Tuesday, September 2, 2008

Slavery vs. the draft

While discussing the general idea of national service on Bloggingheads, Peter Beinart asks Jonah Goldberg whether he's in favor of the draft.

Here's the key section from Goldberg's response, which I want to analyze:

I have a problem with compulsory military service if compulsory military service isn't needed at a time of war. . . . You know, the draft is a bad thing. It has a lot of benefits — don't get me wrong. . . . The draft is . . . an incredible . . . it is very comparable to slavery. And in some ways, it's worse than slavery, insofar as you're forcing people to kill other people and be killed. Now, it's an evil, but it's a necessary evil sometimes.
Here's the video, which includes more of the context (the above quote is from the end of this clip):

When I first heard this, my immediate thought was: "Well, he's clearly right about that — so right it's almost boring. Forcing someone to fight in a war and possibly kill or be killed is obviously worse than forcing someone to do more mundane labor, even though they're both bad."

But then I noticed that I have the following set of beliefs, which are so extremely common and mundane that I'd be surprised if you didn't share them:

1. Slavery is always immoral.

2. The draft is usually immoral, but sometimes a good idea. For instance, I would be against the United States having the draft right now, but I think it was worth having the draft during World War II.

But don't points 1 and 2 imply that the draft isn't as bad as slavery? Doesn't that contradict my agreement with Jonah Goldberg's point?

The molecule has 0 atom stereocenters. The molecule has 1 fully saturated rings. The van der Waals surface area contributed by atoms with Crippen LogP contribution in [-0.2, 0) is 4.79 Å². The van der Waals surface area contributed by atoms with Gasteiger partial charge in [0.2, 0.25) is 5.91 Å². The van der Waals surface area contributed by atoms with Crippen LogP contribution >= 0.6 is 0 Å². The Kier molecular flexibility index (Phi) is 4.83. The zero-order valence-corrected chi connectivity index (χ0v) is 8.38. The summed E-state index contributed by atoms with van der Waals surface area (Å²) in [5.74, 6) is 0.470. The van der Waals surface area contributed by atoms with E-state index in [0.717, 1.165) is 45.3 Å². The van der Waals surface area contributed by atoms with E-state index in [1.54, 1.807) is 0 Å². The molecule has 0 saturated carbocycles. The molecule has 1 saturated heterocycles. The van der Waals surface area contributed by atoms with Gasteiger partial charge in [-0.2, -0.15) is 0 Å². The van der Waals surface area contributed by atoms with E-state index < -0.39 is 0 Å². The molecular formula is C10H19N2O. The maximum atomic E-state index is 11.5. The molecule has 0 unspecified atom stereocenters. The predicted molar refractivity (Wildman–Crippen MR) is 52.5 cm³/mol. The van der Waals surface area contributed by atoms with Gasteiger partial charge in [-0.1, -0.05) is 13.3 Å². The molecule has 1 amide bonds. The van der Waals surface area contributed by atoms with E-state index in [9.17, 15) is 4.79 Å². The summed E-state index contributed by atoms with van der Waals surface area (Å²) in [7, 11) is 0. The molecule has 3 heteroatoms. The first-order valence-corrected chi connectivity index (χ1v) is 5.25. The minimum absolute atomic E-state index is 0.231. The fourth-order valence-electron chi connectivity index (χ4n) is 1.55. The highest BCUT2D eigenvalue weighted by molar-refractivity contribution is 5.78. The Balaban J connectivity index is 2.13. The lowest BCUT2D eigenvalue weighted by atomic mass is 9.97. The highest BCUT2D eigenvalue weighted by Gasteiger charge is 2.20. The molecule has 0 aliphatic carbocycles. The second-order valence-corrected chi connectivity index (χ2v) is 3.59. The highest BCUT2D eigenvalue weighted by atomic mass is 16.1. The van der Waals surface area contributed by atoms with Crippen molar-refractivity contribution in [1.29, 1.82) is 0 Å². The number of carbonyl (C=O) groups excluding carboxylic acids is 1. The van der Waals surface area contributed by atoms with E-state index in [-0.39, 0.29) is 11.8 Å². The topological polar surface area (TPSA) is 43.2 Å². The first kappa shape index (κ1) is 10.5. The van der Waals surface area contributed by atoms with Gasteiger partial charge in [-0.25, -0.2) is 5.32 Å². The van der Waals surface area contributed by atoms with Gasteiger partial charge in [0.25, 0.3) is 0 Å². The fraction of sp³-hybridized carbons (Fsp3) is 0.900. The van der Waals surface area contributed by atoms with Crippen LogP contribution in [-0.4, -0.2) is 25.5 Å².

On the other hand, it's seems like the apparent contradiction can be resolved. All you have to do is acknowledge that liberty is not an absolute right, but a relative value that can be trumped by more important values. Or, to put it another way, you'd need to have not an absolute rule against infringing people's liberty, but a general rule that's subject to exceptions based on specific circumstances, e.g. the overriding need to stop the Nazis from taking over the world. Right?

Bonus question: How many made-up words does Goldberg use in that clip? I count two.


XWL said...

Answering the bonus question first:

Definitely 'compulsorary' is extra-dictionarial (how's that for a made up word?), but I'm sure he meant compulsory and just had a slip betwixt tongue and lip, enculturated might be the other one you meant, but as you can see by the link, it's in the basic M-W online dictionary.

The other possibility is DeTocquevillian, it fails the dictionary test, but it does show up in a few places (18 unique usages by google's count).

As far as the substance, though, drafts have been essentially slavery in many states throughout human history, so it's a valid comparison.

Quasi-compulsory (I put hyphens in my made up words, so they aren't really made up, just compound) 'volunteer' work on a mass scale like Sen. Obama is proposing is some scary, damn near, socialist crap.